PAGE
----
Sieve of Eratosthenes

The name seems to be threatening right? On the contrary, Sieve of Eratosthenes is a technique developed by one of the brilliant Greek Mathematicians, Eratosthenes, to eliminate complex looping multiplications or divisions. This algorithm removes all the numbers that do not meet a specific criterion, hence works like a sieve. This is one of the most effective methods to find out all the prime numbers that are smaller than a given number(say n).

The Simple C++ implementation of Sieve of Eratosthenes to find all prime numbers smaller than a given number have been shown below:

#include <iostream>
#include <bits/stdc++.h>
using namespace std;

void Seive(int n){
    vector<bool> isPrime(n+1, true); //initializing all the elements in the boolean vector as true
    int i, j;
    for(i=2; i*i<=n; i++){
        if (isPrime[i] == true){ //if the value is true then it is a prime number
            for(j=2*i; j<=n; j=j+i){
                isPrime[j] = false; //marking all the multiple of the current number as false
            }
        }
    } //all the values from 2 onwards that are prime reamins true
    for(i=2; i<=n; i++){
        if(isPrime[i] == true){
            cout<<i<<" "; //this will print all the prime numbers till n
        }
    }
}
//The main function will be written as follows
int main(){
    int n = 15;
    cout<<"All the prime numbers till "<< n <<" are as follows:"<<endl;
    Seive(n); //calling the Seive function to implement the algorithm
    return 0;
}

Output
All the prime numbers till 15 are as follows:
2 3 5 7 11 13

Explanation of Sieve of Eratosthenes Algorithm

Here in the program we have taken n = 15. This means that we have to print all the prime numbers that are less than or equal to 15. Starting the Sieve of Eratosthenes Algorithm, first we create a boolean array or vector of size 16 (n+1). Index will be from 0 to n that will be used as numbers from 0 to n. We will not touch 0 and 1. Starting from 2 we will take only the true value indexes inside the inner loop and and mark all their multiples false which are less than or equal to n.

So taking 2, we mark all its multiples (i.e., 4, 6, 8, 10, 12, 14, etc) as false, while boolean value of 2 remains true. Moving on to the next number i.e. 3, we mark all of its multiple(i.e, 6, 9, 12, 15) as false, but 3 will remain true. The next value comes will be 5 not 4 as 4 have been marked false because it is a multiple of 2. Next number will be 7 not 6 and so on.
In this way, we can see that only prime numbers will come inside the inner for loop. Rest composite numbers will be filtered out as there must be a smaller number than them whose multiple they are.

So, we will only come across numbers like 2, 3, 5, 7, etc which are prime. But, their multiple can never be a prime. Hence we are marking them as false or in analogy passing them out from the sieve.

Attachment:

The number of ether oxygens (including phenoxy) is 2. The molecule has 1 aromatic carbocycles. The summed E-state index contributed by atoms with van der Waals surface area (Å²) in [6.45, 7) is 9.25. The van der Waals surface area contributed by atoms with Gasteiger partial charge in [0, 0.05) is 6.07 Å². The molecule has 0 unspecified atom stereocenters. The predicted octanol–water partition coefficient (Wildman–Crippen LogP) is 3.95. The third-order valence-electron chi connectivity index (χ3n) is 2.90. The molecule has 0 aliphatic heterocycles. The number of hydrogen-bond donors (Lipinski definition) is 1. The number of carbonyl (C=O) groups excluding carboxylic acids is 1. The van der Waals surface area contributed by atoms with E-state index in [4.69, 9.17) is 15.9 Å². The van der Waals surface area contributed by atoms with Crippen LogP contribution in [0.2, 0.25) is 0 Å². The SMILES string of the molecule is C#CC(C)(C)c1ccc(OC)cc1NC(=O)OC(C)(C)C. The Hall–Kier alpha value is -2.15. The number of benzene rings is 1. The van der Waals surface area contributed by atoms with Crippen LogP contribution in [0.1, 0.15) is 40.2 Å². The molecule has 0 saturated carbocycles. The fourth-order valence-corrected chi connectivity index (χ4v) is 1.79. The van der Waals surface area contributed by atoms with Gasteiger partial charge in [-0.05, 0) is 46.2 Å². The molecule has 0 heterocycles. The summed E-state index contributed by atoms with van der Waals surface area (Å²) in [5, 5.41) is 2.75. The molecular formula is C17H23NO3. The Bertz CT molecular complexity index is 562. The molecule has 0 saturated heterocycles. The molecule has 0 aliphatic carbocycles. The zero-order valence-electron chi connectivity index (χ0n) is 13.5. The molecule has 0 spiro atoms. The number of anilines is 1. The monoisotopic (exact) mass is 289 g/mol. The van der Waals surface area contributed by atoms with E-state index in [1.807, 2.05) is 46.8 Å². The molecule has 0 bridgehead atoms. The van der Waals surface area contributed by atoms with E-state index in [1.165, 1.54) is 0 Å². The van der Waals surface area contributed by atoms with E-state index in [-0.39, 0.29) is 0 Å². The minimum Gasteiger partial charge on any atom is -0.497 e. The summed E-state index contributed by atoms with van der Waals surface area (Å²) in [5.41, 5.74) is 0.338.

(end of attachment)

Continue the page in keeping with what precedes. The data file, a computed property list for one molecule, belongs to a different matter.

This way all the composite numbers will be marked as false. What left out will be prime. So, we can print all these numbers and hence we have the required answer.

Optimized Version of Sieve of Eratosthenes Algorithm

If you look carefully, the multiple less than the square of the number are already marked as false. For example if i = 5, then multiples less than 25(i.e., 5^2) is already marked false as the numbers 10, 15 and 20 are already multiples of 2, 3 and 4. Therefore there is no need to iterate again through these numbers. Hence we can directly start the iteration form i^2(i.e., 25).

The logic is, the numbers less than i^2 must be in the form i*(i-1) or i*(i-2) or i*(i-3), etc. Right? If that’s the case then they must be a multiple of a number less than i that is (i-1) or (i-2) or (i-3), etc. So, they must have been marked false while we are making the multiples of numbers less than i. Hence, we can start directly from i^2.

The second optimization that we did is, we put the print statement inside the bool value checking if condition. Because we know only the prime numbers will pass that if condition. We have completely eliminated the last for loop that used to print true values of array. Hence making our code shorter. The backdrop is we now need to run the loop till n not root(n), like in previous simple implementation.

The C++ implementation of the optimized Sieve of Eratosthenes Algorithm has been provided below:

#include <iostream>
#include <bits/stdc++.h>
using namespace std;

void Seive(int n){
    vector<bool> isPrime(n+1, true);//initializing all the elements in the boolean vector as true
    int i, j;
    for(i=2;i<=n;i++){
        if (isPrime[i]==true){//if the value is true then it is a prime number
            cout<<i<<" ";//since the current number is prime we can directly print it
            for(j=i*i;j<=n;j=j+i){//all the composite numbers before i*i are already marked as false 
                isPrime[j]=false;//marking all the multiple equal or greater than the square of i as false
            }
        }
    }
}
//The main function will be written as follows
int main(){
    int num = 20;
    cout<<"All the prime numbers till "<< num <<" are as follows:"<<endl;
    Seive(num);//calling the Seive function to implement the algorithm
    return 0;
}

Output
All the prime numbers till 20 are as follows:
2 3 5 7 11 13 17 19

The time complexity of Sieve of Eratosthenes algorithm is O(nloglogn) that is almost equal to O(n) as loglogn become very less on asymptotic values of n.

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